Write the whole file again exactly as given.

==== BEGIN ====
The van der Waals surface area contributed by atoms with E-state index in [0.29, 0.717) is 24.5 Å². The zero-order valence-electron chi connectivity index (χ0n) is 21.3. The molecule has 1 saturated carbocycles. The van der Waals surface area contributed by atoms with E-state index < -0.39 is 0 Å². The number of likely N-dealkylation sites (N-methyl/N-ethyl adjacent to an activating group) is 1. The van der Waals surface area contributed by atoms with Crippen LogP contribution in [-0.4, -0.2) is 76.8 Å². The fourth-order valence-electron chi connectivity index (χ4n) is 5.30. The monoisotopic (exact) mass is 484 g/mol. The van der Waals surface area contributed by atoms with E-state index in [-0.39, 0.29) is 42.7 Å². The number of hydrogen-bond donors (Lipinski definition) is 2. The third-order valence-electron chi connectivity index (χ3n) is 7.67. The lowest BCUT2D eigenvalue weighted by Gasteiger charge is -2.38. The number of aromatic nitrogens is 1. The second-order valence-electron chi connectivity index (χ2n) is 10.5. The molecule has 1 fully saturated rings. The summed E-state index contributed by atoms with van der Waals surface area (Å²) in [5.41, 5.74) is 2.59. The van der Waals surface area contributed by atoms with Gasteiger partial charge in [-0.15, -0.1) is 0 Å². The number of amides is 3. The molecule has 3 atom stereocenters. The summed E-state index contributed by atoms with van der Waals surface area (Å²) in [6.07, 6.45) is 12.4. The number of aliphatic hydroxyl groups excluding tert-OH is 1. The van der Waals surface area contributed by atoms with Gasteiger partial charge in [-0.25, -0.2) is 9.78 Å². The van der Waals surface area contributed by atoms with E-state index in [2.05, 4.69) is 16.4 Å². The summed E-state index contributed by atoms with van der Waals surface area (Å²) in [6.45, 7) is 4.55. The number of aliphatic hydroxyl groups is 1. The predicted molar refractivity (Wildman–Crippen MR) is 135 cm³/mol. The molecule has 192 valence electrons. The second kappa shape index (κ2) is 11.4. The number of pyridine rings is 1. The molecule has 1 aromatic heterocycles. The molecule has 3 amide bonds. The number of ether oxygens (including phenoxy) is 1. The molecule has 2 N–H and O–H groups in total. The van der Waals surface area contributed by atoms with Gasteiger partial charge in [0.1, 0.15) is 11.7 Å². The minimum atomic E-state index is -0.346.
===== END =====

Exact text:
The van der Waals surface area contributed by atoms with E-state index in [0.29, 0.717) is 24.5 Å². The zero-order valence-electron chi connectivity index (χ0n) is 21.3. The molecule has 1 saturated carbocycles. The van der Waals surface area contributed by atoms with E-state index < -0.39 is 0 Å². The number of likely N-dealkylation sites (N-methyl/N-ethyl adjacent to an activating group) is 1. The van der Waals surface area contributed by atoms with Crippen LogP contribution in [-0.4, -0.2) is 76.8 Å². The fourth-order valence-electron chi connectivity index (χ4n) is 5.30. The monoisotopic (exact) mass is 484 g/mol. The van der Waals surface area contributed by atoms with E-state index in [-0.39, 0.29) is 42.7 Å². The number of hydrogen-bond donors (Lipinski definition) is 2. The third-order valence-electron chi connectivity index (χ3n) is 7.67. The lowest BCUT2D eigenvalue weighted by Gasteiger charge is -2.38. The number of aromatic nitrogens is 1. The second-order valence-electron chi connectivity index (χ2n) is 10.5. The molecule has 1 fully saturated rings. The summed E-state index contributed by atoms with van der Waals surface area (Å²) in [5.41, 5.74) is 2.59. The van der Waals surface area contributed by atoms with Gasteiger partial charge in [-0.15, -0.1) is 0 Å². The number of amides is 3. The molecule has 3 atom stereocenters. The summed E-state index contributed by atoms with van der Waals surface area (Å²) in [6.07, 6.45) is 12.4. The number of aliphatic hydroxyl groups excluding tert-OH is 1. The van der Waals surface area contributed by atoms with Gasteiger partial charge in [-0.25, -0.2) is 9.78 Å². The van der Waals surface area contributed by atoms with E-state index in [2.05, 4.69) is 16.4 Å². The summed E-state index contributed by atoms with van der Waals surface area (Å²) in [6.45, 7) is 4.55. The number of aliphatic hydroxyl groups is 1. The predicted molar refractivity (Wildman–Crippen MR) is 135 cm³/mol. The molecule has 192 valence electrons. The second kappa shape index (κ2) is 11.4. The number of pyridine rings is 1. The molecule has 1 aromatic heterocycles. The molecule has 3 amide bonds. The number of ether oxygens (including phenoxy) is 1. The molecule has 2 N–H and O–H groups in total. The van der Waals surface area contributed by atoms with Gasteiger partial charge in [0.1, 0.15) is 11.7 Å². The minimum atomic E-state index is -0.346.